24 October 2011
Creating one debt balloon after another in order to drive forward economic growth and consumerism will not make us any happier
It is easy to be a politician, just promise more to all and everyone is happy. In the 1970s, it was done using the printing presses. More and more money was printed. Unfortunately, inflation came along and then a big bubble suddenly burst. An audible boom could be heard, like an exploding balloon. But fear not, in the 1980s, we came up with the bright idea of unregulated capital. Now the private banks could create money using fractional reserve banking. New money, new growth and no inflation. Magically, the balloon grew again. Painfully that balloon exploded in the Swedish population's face between 1991 and 1993. Actually, to a large extent, the problem was opting to become a member of the European Union. The party was over. Extremely painful cuts and a transformation of Swedish society was the effect. But, it had one positive result – virtually, all Swedish political parties were more careful when it came to balancing the budget.
But this lesson was not universially learned. And, after some minor dotcom crashes, the easy capital road was on track once again. When the natural growth of capital was not enough to feed markets - more and more of our savings went on the stock market and other financial services' instruments. "Everyone could be a millionaire," we were told. All the easy capital reduced interest rates. And our borrowing and annual incomes exploded - as did housing prices. Like children, we were again blowing up the balloon. Then it happend again –boom. This time, the banks had a problem. Lending money you do not actually have and, instead, creating it using fractional reserve banking means you are in trouble when people cannot pay that money back.
But - fear not - good old Uncle Sam, Moder Svea or whatever the particular state was called could help the banks out. New billions flooded the market and we were back on track. We were like happy children - the new balloon was growing again. But then, boom. Some states were not solid and wealthy enough to cover it. They had to pay high interest rates because of "risk". But then the European Union covered the risk, by offering help. Now, not even the rich states are rich enough so people have started talking about eurobonds. But this is just the newest balloon – which will no doubt inflate to bursting point before going boom. For, banks must be small enough to be able to fail otherwise no investor will be avoiding risk - knowing the state will cover the losses. This cycle just leads to unsustainable debt.
Let us not fool ourselves, politics is full of painful priorities and the economic growth solution is dead. Creating more for everyone is in good times is destroying the climate and its eco-systems. The decoupling scenario just does not wash, if you include the export-import balance of a countries consumption. In bad times, pushing policies for growth means an unstable economy. The crashes will come again and again, each time delivering a blow to the weakest. Over the last 40 years, we have become between two and four times richer, but not at all happier. Spending all benefits from innovation and increased efficiency on keeping working-time up, with an army of unemployed, is just wasting resources. Poorer countries, where growth actually would mean life quality improvements, need those resources more than us. We should increasingly use productivity gains for reduced working time and pursuing life-quality improvements, rather than just constantly driving up consumption. There is a clear link with reduced working time and reduced resource use. We could actually spend more time developing as humans, rather than consumers, saving ourselves and our planet in doing so.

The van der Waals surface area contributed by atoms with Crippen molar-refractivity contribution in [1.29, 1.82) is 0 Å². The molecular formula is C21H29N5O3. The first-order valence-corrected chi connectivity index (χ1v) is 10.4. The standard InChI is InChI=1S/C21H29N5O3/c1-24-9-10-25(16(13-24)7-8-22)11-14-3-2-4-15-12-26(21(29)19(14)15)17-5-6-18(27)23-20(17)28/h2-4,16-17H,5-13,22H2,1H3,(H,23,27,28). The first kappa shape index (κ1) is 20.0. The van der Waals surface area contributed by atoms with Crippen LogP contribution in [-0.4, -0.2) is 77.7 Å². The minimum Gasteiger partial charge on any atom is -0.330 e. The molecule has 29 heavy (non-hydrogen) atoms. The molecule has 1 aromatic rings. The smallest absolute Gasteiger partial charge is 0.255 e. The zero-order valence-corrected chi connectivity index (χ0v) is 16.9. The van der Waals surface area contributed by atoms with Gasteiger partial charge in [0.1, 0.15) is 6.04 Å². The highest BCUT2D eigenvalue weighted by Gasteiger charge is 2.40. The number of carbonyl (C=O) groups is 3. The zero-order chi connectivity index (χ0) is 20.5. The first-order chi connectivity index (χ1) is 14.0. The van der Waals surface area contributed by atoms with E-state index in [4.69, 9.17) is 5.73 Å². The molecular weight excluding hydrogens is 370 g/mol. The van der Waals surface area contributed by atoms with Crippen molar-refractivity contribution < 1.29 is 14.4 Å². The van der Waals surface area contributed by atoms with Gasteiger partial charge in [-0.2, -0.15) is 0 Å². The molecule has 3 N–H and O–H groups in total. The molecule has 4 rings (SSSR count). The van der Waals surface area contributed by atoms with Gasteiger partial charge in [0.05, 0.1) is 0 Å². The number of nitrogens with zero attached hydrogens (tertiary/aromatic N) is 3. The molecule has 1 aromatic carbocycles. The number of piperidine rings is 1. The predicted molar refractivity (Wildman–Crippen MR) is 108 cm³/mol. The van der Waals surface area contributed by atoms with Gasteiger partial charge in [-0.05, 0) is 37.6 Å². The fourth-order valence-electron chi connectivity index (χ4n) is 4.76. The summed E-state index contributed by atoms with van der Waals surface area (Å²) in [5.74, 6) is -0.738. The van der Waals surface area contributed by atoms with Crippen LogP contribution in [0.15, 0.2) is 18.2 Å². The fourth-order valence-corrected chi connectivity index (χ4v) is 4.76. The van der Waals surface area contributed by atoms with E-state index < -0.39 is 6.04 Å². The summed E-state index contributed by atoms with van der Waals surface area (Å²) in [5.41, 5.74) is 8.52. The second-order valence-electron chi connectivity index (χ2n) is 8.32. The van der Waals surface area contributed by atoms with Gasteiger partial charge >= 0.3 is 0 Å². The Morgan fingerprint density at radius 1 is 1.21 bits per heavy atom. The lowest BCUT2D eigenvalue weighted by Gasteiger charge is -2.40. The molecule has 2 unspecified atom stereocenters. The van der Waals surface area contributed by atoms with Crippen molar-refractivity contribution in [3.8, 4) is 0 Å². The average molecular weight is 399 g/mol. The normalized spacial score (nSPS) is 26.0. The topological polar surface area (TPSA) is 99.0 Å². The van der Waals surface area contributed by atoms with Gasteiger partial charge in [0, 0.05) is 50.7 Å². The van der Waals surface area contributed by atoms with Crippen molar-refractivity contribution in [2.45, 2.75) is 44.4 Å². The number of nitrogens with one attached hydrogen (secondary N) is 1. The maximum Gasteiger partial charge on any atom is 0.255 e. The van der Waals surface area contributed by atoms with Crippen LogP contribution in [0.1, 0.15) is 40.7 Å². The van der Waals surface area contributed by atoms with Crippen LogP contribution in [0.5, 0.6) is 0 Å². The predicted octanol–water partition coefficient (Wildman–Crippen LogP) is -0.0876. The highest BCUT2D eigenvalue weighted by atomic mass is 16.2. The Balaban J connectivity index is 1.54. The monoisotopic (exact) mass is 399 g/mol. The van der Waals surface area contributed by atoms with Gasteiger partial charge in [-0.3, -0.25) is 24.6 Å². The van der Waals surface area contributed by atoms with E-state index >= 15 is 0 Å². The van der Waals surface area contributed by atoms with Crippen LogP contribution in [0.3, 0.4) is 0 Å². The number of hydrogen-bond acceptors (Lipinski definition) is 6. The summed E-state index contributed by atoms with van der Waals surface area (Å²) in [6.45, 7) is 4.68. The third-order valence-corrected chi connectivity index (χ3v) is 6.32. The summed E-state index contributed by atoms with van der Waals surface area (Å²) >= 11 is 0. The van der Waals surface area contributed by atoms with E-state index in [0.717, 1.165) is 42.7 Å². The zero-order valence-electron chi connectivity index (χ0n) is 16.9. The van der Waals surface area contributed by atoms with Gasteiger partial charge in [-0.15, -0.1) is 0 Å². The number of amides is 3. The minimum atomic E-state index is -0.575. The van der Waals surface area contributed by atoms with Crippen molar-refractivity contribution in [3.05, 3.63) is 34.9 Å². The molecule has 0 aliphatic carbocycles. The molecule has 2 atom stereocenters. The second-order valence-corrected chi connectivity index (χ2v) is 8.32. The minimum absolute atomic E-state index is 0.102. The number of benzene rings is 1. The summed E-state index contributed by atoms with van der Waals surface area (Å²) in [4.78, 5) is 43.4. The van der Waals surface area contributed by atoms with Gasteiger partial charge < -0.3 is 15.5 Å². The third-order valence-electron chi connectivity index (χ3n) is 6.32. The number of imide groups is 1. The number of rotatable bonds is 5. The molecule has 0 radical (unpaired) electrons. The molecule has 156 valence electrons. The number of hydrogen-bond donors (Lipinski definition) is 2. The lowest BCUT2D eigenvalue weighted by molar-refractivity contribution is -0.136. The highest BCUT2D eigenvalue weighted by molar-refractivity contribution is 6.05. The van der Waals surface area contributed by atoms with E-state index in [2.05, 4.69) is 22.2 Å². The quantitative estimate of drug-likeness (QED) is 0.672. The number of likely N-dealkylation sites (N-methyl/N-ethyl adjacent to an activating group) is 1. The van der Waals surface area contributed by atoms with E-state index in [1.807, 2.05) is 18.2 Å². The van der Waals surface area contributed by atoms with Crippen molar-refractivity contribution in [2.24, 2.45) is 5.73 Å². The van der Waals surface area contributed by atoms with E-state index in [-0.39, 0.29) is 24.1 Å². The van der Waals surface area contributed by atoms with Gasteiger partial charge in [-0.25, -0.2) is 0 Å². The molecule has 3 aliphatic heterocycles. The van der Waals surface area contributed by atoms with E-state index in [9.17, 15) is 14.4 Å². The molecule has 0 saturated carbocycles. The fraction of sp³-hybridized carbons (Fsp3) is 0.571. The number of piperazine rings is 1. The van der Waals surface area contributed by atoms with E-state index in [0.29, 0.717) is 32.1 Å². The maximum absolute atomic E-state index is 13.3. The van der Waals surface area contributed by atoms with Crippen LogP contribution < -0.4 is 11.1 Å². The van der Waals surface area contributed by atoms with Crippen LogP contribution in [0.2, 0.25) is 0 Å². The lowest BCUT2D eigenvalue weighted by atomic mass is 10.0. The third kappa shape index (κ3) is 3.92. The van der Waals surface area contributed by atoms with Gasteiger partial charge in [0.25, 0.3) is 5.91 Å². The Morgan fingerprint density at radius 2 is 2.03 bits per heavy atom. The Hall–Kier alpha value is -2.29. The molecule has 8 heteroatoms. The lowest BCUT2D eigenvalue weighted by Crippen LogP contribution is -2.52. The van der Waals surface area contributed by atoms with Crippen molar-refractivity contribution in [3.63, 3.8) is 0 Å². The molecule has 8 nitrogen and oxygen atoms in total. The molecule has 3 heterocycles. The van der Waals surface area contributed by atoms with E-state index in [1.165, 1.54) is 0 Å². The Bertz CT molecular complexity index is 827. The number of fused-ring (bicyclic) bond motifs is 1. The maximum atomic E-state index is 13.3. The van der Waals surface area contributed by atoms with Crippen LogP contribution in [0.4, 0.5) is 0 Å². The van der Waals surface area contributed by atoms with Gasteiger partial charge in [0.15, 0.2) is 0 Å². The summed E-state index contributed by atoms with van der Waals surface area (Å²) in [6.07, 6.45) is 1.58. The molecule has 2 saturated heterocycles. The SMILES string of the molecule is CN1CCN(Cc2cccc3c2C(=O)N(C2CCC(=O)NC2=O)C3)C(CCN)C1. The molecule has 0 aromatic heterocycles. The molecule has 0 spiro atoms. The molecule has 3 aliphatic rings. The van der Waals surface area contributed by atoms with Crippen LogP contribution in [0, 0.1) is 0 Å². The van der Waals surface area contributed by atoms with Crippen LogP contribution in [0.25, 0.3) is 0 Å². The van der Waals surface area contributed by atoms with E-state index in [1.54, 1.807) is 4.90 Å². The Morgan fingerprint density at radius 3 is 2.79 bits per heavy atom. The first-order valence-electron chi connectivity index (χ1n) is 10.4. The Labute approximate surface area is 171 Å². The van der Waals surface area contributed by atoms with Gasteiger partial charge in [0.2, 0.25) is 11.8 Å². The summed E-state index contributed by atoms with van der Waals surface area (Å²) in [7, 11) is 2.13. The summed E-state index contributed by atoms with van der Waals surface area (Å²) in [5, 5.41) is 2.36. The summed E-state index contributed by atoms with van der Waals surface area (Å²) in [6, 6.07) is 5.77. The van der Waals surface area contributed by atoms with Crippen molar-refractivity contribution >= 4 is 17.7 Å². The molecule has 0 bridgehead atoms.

Let us rethink the economic model and organise it around improved life, not increased growth. Let us balance budgets and allow financial risks to actually be categgorised as such. Avoiding risk makes sense. Otherwise, greed is the best option and greed is not good. Let us redistribute rather than making promises built on hot air in a balloon, which will eventually pop. In the 1848 book Principles of Political Economy, John Stuart Mill, concluded that constant growth and continued expansion in the use of natural resources would not make us happy. The author claimed that an earth where the last resource was used would not be a fun place to be. He suggested a stationary condition, as an antidote: "It is scarcely necessary to remark that a stationary condition of capital and population implies no stationary state of human improvement. There would be as much scope as ever for all kinds of mental culture and moral, and social progress; as much room for improving the art of living, and much more likelihood of its being improved, when minds ceased to be engrossed by the art of getting on." Let us not hunt growth to the last drop of blood of our poor planet - let us pursue development.
Carl Schlyter is a Swedish MEP and member of the Greens/European Free Alliance group in the European Parliament